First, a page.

Re: TC Pics - How To?

Hello Jim,

Here are a couple of tips:

Film speed: ASA 100-400. 
A tripod
Exposure time: this is probably the greatest variable. See below
Fstop: 1.2-1.4 and 4-5.6

Now, from what I wrote above, you are gonna think that doesnīt help me (you)
much. The real problem is that YOU have to decide what you want to take
pictures of and WHAT the pictures should look like and this depends on
personal taste. 

The tripod is necessary as soon as you start taking pictures without a flash
in complete darkness, otherwise you will shake up the picture making it look
fuzzy (which does create interesting effects on corona discharges, tho). 

A low reflective backround (grey or light to deep blue) will enhance the
picture somewhat, but isnīt really necessary. Avoid white backrounds as they
will "hide" the discharges somewhat (due to reflections created).

I usually start out with my coil set up and pre-fired once, so I have an idea
where my arcs are going. After that I focus my camera on that spot. I usually
use ASA 100 film, simply because this is the film I use for most any pictures,
plus the 100 film isnīt as grainy as most high speed (ASA 400-1000) are. This
will allow you to blow up the picture in greater detail later.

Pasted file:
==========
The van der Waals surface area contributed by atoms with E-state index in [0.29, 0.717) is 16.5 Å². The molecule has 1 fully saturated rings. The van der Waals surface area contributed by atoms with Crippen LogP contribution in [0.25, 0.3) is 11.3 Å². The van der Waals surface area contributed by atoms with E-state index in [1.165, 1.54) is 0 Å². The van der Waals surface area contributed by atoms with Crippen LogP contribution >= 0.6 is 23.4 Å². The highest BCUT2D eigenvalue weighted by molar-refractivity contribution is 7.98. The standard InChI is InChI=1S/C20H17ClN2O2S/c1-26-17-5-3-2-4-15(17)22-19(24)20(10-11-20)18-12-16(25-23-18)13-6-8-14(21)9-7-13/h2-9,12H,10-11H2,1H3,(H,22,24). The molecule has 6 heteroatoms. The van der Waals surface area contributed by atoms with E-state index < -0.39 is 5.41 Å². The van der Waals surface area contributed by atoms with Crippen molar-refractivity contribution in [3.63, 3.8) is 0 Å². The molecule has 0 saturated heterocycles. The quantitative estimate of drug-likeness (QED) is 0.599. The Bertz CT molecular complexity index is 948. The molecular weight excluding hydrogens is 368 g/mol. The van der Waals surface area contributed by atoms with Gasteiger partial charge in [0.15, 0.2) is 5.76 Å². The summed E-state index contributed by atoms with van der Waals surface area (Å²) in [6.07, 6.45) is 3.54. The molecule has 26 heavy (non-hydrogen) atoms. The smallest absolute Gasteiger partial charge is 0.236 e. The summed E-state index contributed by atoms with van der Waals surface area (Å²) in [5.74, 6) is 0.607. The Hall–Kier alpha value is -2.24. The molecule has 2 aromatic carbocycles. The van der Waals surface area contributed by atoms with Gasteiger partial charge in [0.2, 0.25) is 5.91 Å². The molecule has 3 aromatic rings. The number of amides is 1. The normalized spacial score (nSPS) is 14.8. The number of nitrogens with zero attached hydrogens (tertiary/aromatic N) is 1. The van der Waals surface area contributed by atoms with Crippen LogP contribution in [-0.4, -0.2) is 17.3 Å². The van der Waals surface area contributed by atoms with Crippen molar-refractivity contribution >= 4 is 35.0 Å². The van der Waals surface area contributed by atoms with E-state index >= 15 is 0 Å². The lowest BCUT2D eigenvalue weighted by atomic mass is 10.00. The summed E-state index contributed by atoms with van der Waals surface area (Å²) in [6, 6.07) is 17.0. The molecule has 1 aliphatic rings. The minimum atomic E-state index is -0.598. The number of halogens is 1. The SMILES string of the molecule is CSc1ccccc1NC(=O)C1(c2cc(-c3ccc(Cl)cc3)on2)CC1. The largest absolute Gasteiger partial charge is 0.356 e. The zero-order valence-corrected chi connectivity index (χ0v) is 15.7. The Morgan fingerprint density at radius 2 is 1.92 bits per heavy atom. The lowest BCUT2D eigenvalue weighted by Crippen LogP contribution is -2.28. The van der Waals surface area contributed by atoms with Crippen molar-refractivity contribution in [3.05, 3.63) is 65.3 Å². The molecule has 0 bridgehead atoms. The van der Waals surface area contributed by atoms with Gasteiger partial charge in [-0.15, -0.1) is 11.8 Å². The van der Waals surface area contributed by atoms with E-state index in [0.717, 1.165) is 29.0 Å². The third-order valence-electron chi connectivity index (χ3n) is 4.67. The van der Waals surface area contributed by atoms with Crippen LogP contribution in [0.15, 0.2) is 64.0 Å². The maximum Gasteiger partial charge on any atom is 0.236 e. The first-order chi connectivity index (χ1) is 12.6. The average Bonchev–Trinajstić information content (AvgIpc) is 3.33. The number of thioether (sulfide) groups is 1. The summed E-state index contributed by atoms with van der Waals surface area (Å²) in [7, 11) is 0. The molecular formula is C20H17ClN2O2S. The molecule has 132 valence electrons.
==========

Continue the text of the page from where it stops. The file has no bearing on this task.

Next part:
Now comes the perference decision. If you want the pictures (the sparks) to
look like they really do, you need a wide aperature and a relativly fast (for
the lighting available) shutter speed (1/15 to 1/30 sec). If the sparks should
look like they do on most of the coiler sites out there, you will want to have
a smaller aperature (f 4.5) and a much longer exposure time (anywhere from
1-10 seconds). 

Of course the output of the coil makes a difference, too. If you have a small
coil (smaller, less bright sparks) you will need to go for longer exposure and
a wider f-stop. Vice versa for a big coil with more output.

A corona or streamer picture will also need a wider f-stop and more exposure
time than a direct hit to a grounded rod.

As you can see, it is a matter of personal taste and does require some
fiddeling with the camera adjustments to get the picture they way you want it
to be.

Coiler greets from germany,